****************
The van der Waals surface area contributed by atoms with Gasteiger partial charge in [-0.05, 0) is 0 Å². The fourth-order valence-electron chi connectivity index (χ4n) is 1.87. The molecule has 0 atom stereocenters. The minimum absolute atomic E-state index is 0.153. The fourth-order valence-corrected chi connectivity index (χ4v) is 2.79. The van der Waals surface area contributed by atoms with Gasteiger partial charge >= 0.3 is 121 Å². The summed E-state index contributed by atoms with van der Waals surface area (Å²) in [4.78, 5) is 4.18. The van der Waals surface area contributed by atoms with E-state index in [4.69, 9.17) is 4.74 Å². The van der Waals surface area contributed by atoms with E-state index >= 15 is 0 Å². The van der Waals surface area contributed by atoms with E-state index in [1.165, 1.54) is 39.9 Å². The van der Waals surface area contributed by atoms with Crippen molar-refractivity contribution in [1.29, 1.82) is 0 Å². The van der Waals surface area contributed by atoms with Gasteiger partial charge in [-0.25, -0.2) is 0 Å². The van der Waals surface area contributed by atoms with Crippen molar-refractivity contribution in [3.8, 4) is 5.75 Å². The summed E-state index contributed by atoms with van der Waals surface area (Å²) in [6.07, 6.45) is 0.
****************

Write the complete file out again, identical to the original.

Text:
The van der Waals surface area contributed by atoms with Gasteiger partial charge in [-0.05, 0) is 0 Å². The fourth-order valence-electron chi connectivity index (χ4n) is 1.87. The molecule has 0 atom stereocenters. The minimum absolute atomic E-state index is 0.153. The fourth-order valence-corrected chi connectivity index (χ4v) is 2.79. The van der Waals surface area contributed by atoms with Gasteiger partial charge >= 0.3 is 121 Å². The summed E-state index contributed by atoms with van der Waals surface area (Å²) in [4.78, 5) is 4.18. The van der Waals surface area contributed by atoms with E-state index in [4.69, 9.17) is 4.74 Å². The van der Waals surface area contributed by atoms with E-state index >= 15 is 0 Å². The van der Waals surface area contributed by atoms with E-state index in [1.165, 1.54) is 39.9 Å². The van der Waals surface area contributed by atoms with Crippen molar-refractivity contribution in [1.29, 1.82) is 0 Å². The van der Waals surface area contributed by atoms with Gasteiger partial charge in [-0.25, -0.2) is 0 Å². The van der Waals surface area contributed by atoms with Crippen molar-refractivity contribution in [3.8, 4) is 5.75 Å². The summed E-state index contributed by atoms with van der Waals surface area (Å²) in [6.07, 6.45) is 0.